How Apple protects its platform

Apple ecosystem is composed by many elements.

  • The devices: are the main ones and they enabled the creation of a platform where the user experience happens.
  • The applications: The iPhone was in its inception offered not as a mobile phone, but as a device that offered many applications. All this is now natural to us as consumers, but in 2009 it was disruptive. All this happens thanks to the Apple Store where Apple and third players implement solutions that satisfy user needs and contribute to the use of the Apple’s devices and other services.
  • iCloud, security and other services: The Apple’s world is extense and composed by many elements that ensure you do not need to exit to consume services (at least the main ones).

This basic components could be drawn on a map like this:

Apple: basic components of their platform

Notice that I have drawn the devices and the applications as pipelines, as there are many of them and there is evolution in each one of these major elements. For instance:

  • Related to devices: we can have iPhone as mature device, AirPods as a major product being consumed today, and TV & Home as small players on this ecosystem.
  • Related to applications: we could have millions of apps that try to survive in a world where attention is limited. I will focus on this pipeline in the next section.

Gameplays to protect their platform

Let’s consider the applications space as the main battlefield where the user is consuming services. We then have the Apple Store as the entry of the users to install apps and consume their services.

Who can know all data about downloads, consumption of all this? Apple

In the long term, Apple want the user to consume as much from their platform as possible, this includes the Apple services as iCloud, iPay, etc. So the protection of the platform and the use of the platform in the better way for Apple is one of the key purposes in Apple.

To do that, Apple does not only have to implement applications, but they have to be able to position themselves as main players so they protect the strength of their platform.

How do they protect their platform?

In my view, there is a generic approach that is followed in all parts of the application catalog and there are specific gameplays in major fields as payments, health and social media.

Let’s review the generic approach to protect the platform

I have done a weird Wardley Map, adding the adoption curve to the standard map, so it helps to remember how the consumption evolves (there’s co-evolution of practices and technology).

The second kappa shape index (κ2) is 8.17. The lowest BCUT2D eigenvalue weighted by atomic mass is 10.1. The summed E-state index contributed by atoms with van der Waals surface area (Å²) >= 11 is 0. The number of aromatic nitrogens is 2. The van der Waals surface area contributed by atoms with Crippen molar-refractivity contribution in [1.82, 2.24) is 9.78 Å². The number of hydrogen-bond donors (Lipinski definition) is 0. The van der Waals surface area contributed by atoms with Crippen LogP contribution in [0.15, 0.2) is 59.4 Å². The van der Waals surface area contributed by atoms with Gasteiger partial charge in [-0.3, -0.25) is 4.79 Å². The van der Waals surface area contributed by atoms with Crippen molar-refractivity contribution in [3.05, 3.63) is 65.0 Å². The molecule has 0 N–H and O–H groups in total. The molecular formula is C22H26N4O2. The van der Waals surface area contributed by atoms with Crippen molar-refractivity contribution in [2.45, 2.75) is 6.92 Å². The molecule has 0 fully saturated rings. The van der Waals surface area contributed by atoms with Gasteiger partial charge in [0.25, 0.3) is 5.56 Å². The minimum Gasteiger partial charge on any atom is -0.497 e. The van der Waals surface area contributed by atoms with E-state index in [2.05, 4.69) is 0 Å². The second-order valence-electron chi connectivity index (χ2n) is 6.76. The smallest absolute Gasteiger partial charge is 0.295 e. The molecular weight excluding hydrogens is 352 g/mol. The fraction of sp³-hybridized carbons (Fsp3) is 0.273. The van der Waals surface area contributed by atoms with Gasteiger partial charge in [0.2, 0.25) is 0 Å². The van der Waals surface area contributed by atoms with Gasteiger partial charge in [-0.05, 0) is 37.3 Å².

In the first side, I have added the Applications pipeline, which catalog is composed by applications in all stages defined in a Wardley Map.

Apple has the ability to experiment and gather information about the use of the applications, to me they are listening the consumption of applications and features and they are experimenting (#1) the way to offer by themselves (when there is a business reason behind it).

They focus the appliance of sensing engines (#2) on applications that have higher growth in relevant segments for Apple (social media, finance, health…). If some of these applications sector presents some weak signals that could turn into massive consumptions, they turn their experiments in formal solutions, so they can be part of the competition and learn about how they really are consumed (you cannot separate strategy from execution, you need to learn the reality of the user consumption).

In case they want to accelerate the visibility of their product, they orchestrate the release of news (#3) related to that in a way that all Apple users understand the existence of a new Apple service. Press releases with the adequate data is more effective and cheap than a marketing campaign, and Apple has the brand to provoke thousand of newspaper’s headlines.

All this contribute in the space of the consolidated applications to (#4):

  • Limitation of competition: as there is a new piece of revenue, Apple want their part.
  • Land Grab: they conquer new areas of user needs with their own services.
  • Undermine barriers to entry: they protect their platform.
  • Be the Fast Follower: they let others to take the risk of being the first mover and really check that the user need is a real need that can be massively consumed.

Apple: generic gameplays to protect their platform

Specific example in the payments space

In this article titled: Apple Will Handle Lending Itself With New Pay Later Service, Apple executes the action #3 I mentioned below.

In addition to the generic protection approach mentioned before Apple is adding some other gameplays to the equation:

  • Apple is having an alliance with Mastercard (they are using their payment credentials).
  • Apple continues working with Core Card Corp. (alliance).
  • Apple’s has acquired Credit Kudos Ltd. (from UK) for potential expansion out of US. Typically all US companies do the first international expansion in Europe.
  • Apple uses the 200B$ cash as “fish hook” to generate headlines across the finance world. In fact they are writing a lot about this excessive mass of cash. Some of them consider this big amount of billions are underused (more headlines).

Looking with perspective

In the short run, for the “buy now, pay later” context  Affirm Holdings and Klarna Bank are the potential companies affected in a negative way, but for the long run, on the “payments” contexts, to my honest opinion Visa, Mastercard, Core Card Corp. and other payment solutions are the impacted by this long term strategy.

This is not the first battle in the payment space, neither the last one. In the post the payment war in the mobile app ecosystem, I comment some elements of this long term war.

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